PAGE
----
KU's frontcourt puts on dunk show at camp: 'It feels good to have those big bodies here.'

By Gary Bedore gbedore@kcstar.com

Several hundred Bill Self basketball campers cheered wildly and stomped their feet on the bleachers as Kansas big men Dedric Lawson, Silvio De Sousa and David McCormack assaulted the rims during drills on Monday afternoon at Horejsi Center.

The three frontcourt players, who weigh a combined 735 pounds, proved an imposing sight with Udoka Azubuike and Mitch Lightfoot (and their combined weight of 500 pounds) skipping the drills with excused absences to work other area camps.

“Missed it. Missed it. It’s nice to have,” KU big man coach Norm Roberts said Monday, referring to a plethora of big men on the Kansas roster. He was subbing for KU coach Self during a post-workout interview session. Self was in Colorado coaching the under-18 U.S. men’s national team.

“I was telling Coach (that) from a body standpoint, we’ve got bodies like we used to have, when we had Tarik (Black) and Joel (Embiid) and Landen (Lucas) and Perry (Ellis). We’re going back to that. It feels good to have those big bodies here,” Roberts added.

Also, Memphis transfer K.J. Lawson worked some with the bigs on Monday. At 6 feet 8 and 205 pounds, he can play both guard and forward.

“I think they’ll make each other a lot better,” Roberts said of the bigs. “You’ve got somebody like Dedric (6-9, 230) who can play inside and outside. He can shoot the ball from the perimeter, handle the ball. You’ve got a power player like David (6-10, 260), now you have another big body to go up against Udoka (7-0, 275) every day. I think that helps those guys. K.J. can play inside there once in a while as well. You’ve got Mitch Lightfoot (6-8, 225) … energy. Silvio (6-9, 245) is a big body. We’ve got so many guys that are versatile that they could really get after each other.”

Of KU’s big man group, Roberts continued: “It’s got a chance to be a very, very good group. I think our skill level as big guys has to improve. I think that’s going to be a key for us with all our guys. I think they understand that. I do think we have some big bodies that can be physical with people, get angles, maybe score some easier hoops than just shooting threes. It makes it a little bit tougher (on opponents).”

McCormack has impressed in early drills. He weighed more than 300 pounds his junior year at Oak Hill Academy, dropping a lot of weight after that.

“It’s amazing what he’s done, the discipline he’s held, too,” Roberts said. “He’s really done a good job with his body. It means a lot to him. David is a kid who really wants to please. He really wants to be good. When you are a sponge like that, you’ve got a chance to be good pretty fast.”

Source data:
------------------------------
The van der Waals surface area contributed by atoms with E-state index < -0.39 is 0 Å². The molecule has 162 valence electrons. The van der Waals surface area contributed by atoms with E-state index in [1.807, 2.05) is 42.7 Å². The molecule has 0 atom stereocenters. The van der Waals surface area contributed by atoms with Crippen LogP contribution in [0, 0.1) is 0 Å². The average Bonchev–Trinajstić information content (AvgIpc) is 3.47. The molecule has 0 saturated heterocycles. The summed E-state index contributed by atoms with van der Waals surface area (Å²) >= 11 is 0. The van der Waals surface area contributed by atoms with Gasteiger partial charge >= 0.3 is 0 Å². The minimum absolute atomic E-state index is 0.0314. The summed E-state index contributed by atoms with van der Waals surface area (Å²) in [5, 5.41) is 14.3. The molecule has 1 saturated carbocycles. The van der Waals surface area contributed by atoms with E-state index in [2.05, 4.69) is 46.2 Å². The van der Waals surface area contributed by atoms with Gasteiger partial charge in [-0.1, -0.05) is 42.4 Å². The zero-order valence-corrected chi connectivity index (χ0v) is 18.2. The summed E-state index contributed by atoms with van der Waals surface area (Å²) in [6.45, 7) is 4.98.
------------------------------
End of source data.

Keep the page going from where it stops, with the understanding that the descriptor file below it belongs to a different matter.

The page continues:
Roberts said the month of June is important for KU’s players.

“We want them to enjoy being here in the summer,” Roberts said. “Obviously academics is most important. We want them to get a feel playing with their teammates, a feel for doing the things we need to do from a skill standpoint, a technique standpoint. That way when they come back in late August, early September, they know what’s going on and it’s easy for them to get right into it.”

KU assistants Roberts, Kurtis Townsend and Jerrance Howard ran drills for the campers Monday with Self away.

“He is doing great. I was out there a couple days ago. I think he’s really enjoying it,” Roberts said of Self. “It’s quite a bit of work. They are going two-a-days and meetings at night. I think USA Basketball really wants this team to be good and do well (at 2018 FIBA Americas U18 Championship in Canada). I think he’s enjoying it. I think he’s having fun.”

Former Lawrence High standout guard Justin Roberts, son of Norm Roberts, and St. Francis College guard Glenn Sanabria ran drills with the Jayhawks on Monday. They are working the camp as counselors.

Roberts recently decided to transfer from Toledo to Niagara.

Niagara coach Chris Casey is a former assistant of Norm Roberts at St. John’s. Norm was St. John’s coach from 2004-10.

“I have known Coach (Chris) Casey from the time I was about 8 years old, so I already had a relationship with him," Justin Roberts told the Niagara Gazette. "When they started recruiting me, I was definitely interested.”

Roberts averaged 1.6 points a game through two seasons at Toledo. He hit 46.9 percent of his threes as a sophomore (15 of 32).

"I wanted some more opportunity," Roberts told the Gazette. "I definitely know I can (put up similar numbers in more minutes). I've been working on my shooting the past two summers really hard. I knew I wanted to be more of a consistent shooter.”


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